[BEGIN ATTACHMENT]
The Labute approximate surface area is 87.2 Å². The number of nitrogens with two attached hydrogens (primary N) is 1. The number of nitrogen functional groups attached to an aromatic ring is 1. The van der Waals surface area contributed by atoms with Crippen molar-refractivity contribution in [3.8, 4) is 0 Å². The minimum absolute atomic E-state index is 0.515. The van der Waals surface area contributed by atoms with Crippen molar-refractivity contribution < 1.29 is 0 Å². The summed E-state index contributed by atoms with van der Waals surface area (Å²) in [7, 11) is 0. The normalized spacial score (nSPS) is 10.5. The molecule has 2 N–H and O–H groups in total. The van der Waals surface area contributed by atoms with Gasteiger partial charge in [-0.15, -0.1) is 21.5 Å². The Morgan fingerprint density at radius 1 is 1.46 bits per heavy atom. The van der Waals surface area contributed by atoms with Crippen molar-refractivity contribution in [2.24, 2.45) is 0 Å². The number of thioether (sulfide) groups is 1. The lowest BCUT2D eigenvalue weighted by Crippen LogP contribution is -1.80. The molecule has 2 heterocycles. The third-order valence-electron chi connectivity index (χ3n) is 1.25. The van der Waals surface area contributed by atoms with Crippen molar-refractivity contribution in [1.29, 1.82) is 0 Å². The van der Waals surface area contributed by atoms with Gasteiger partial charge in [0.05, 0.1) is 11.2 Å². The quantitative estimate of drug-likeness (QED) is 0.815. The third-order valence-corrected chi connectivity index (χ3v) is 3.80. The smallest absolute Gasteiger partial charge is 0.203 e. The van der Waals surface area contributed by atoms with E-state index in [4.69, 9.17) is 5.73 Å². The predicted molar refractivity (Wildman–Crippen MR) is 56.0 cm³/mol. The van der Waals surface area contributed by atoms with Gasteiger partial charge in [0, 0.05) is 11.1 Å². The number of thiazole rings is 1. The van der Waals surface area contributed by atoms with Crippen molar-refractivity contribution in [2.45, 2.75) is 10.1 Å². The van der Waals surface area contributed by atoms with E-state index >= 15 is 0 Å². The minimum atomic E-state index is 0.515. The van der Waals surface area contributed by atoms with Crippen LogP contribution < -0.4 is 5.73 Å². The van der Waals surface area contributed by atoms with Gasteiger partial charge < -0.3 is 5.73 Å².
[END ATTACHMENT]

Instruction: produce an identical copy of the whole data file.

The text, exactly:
The Labute approximate surface area is 87.2 Å². The number of nitrogens with two attached hydrogens (primary N) is 1. The number of nitrogen functional groups attached to an aromatic ring is 1. The van der Waals surface area contributed by atoms with Crippen molar-refractivity contribution in [3.8, 4) is 0 Å². The minimum absolute atomic E-state index is 0.515. The van der Waals surface area contributed by atoms with Crippen molar-refractivity contribution < 1.29 is 0 Å². The summed E-state index contributed by atoms with van der Waals surface area (Å²) in [7, 11) is 0. The normalized spacial score (nSPS) is 10.5. The molecule has 2 N–H and O–H groups in total. The van der Waals surface area contributed by atoms with Gasteiger partial charge in [-0.15, -0.1) is 21.5 Å². The Morgan fingerprint density at radius 1 is 1.46 bits per heavy atom. The van der Waals surface area contributed by atoms with Crippen molar-refractivity contribution in [2.24, 2.45) is 0 Å². The number of thioether (sulfide) groups is 1. The lowest BCUT2D eigenvalue weighted by Crippen LogP contribution is -1.80. The molecule has 2 heterocycles. The third-order valence-electron chi connectivity index (χ3n) is 1.25. The van der Waals surface area contributed by atoms with Crippen molar-refractivity contribution in [1.29, 1.82) is 0 Å². The van der Waals surface area contributed by atoms with Gasteiger partial charge in [0.05, 0.1) is 11.2 Å². The quantitative estimate of drug-likeness (QED) is 0.815. The third-order valence-corrected chi connectivity index (χ3v) is 3.80. The smallest absolute Gasteiger partial charge is 0.203 e. The van der Waals surface area contributed by atoms with E-state index in [4.69, 9.17) is 5.73 Å². The predicted molar refractivity (Wildman–Crippen MR) is 56.0 cm³/mol. The van der Waals surface area contributed by atoms with Gasteiger partial charge in [0, 0.05) is 11.1 Å². The number of thiazole rings is 1. The van der Waals surface area contributed by atoms with Crippen molar-refractivity contribution in [2.45, 2.75) is 10.1 Å². The van der Waals surface area contributed by atoms with E-state index >= 15 is 0 Å². The minimum atomic E-state index is 0.515. The van der Waals surface area contributed by atoms with Crippen LogP contribution < -0.4 is 5.73 Å². The van der Waals surface area contributed by atoms with Gasteiger partial charge < -0.3 is 5.73 Å².